In most situations expect the following: the film adheres to the exudation already dehydrated and formation of the protective scab is underway. Slight pain or a stinging sensation may or may not be present. The patient tolerates gentle palpation over the NanodermTM film without feeling pain. There might be some signs of edema and hyperemia around the wound. The film is smooth and glossy over gelatinous exudation with a limpid yellow coloration. Given the former conditions there is no need for a change of NanodermTM film. The analgesic may be suspended and rest may be partial rather than total.
Given that the film loses elasticity when dry, tears may occur, in which case the patient should be given a new application of NanodermTM to avoid contamination. New assessments should be conducted every 3 days, initially. The following conditions should be carefully monitored:
- An excess production of exudation, forming sacs under the film. In that case the secretion should be drained, by lifting the lower edge of NanodermTM without need of changing the film. This procedure should be followed as often as necessary.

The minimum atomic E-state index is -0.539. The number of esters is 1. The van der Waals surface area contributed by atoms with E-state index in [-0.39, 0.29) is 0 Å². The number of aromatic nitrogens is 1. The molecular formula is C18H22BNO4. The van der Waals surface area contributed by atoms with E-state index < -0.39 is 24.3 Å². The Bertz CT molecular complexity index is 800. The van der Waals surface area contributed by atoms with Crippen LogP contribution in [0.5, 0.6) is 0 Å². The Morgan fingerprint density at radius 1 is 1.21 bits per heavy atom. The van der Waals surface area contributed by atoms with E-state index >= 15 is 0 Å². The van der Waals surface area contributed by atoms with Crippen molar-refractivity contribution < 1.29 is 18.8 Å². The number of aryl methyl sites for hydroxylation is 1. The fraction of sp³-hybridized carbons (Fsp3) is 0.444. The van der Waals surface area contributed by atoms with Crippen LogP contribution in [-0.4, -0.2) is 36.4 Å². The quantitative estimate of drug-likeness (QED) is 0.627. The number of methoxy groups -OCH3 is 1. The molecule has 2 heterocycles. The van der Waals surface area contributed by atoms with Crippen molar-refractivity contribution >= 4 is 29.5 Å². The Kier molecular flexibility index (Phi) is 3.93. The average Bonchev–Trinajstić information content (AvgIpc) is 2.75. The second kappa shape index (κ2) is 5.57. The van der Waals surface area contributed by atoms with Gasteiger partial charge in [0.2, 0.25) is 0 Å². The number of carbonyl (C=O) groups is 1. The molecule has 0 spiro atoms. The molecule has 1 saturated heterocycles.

- In cases where excess secretion has caused the film to shift exposing the affected area, NanodermTM must be removed and the area cleansed with physiological saline. New NanodermTM should then be applied.
- In the above situation, the next assessment should be made within 24 hours. If a milky-yellowish secretion is found on the film, a sample should be collected for a bacterial culture. While the bacterial culture is in progress, symptoms of infection may occur, such as: excessive pain under palpation, edema, hyperemia and an increase in secretion with changed coloration. If the results of the bacterial culture are negative, there will be no need to substitute the film and the patient may be kept under observation.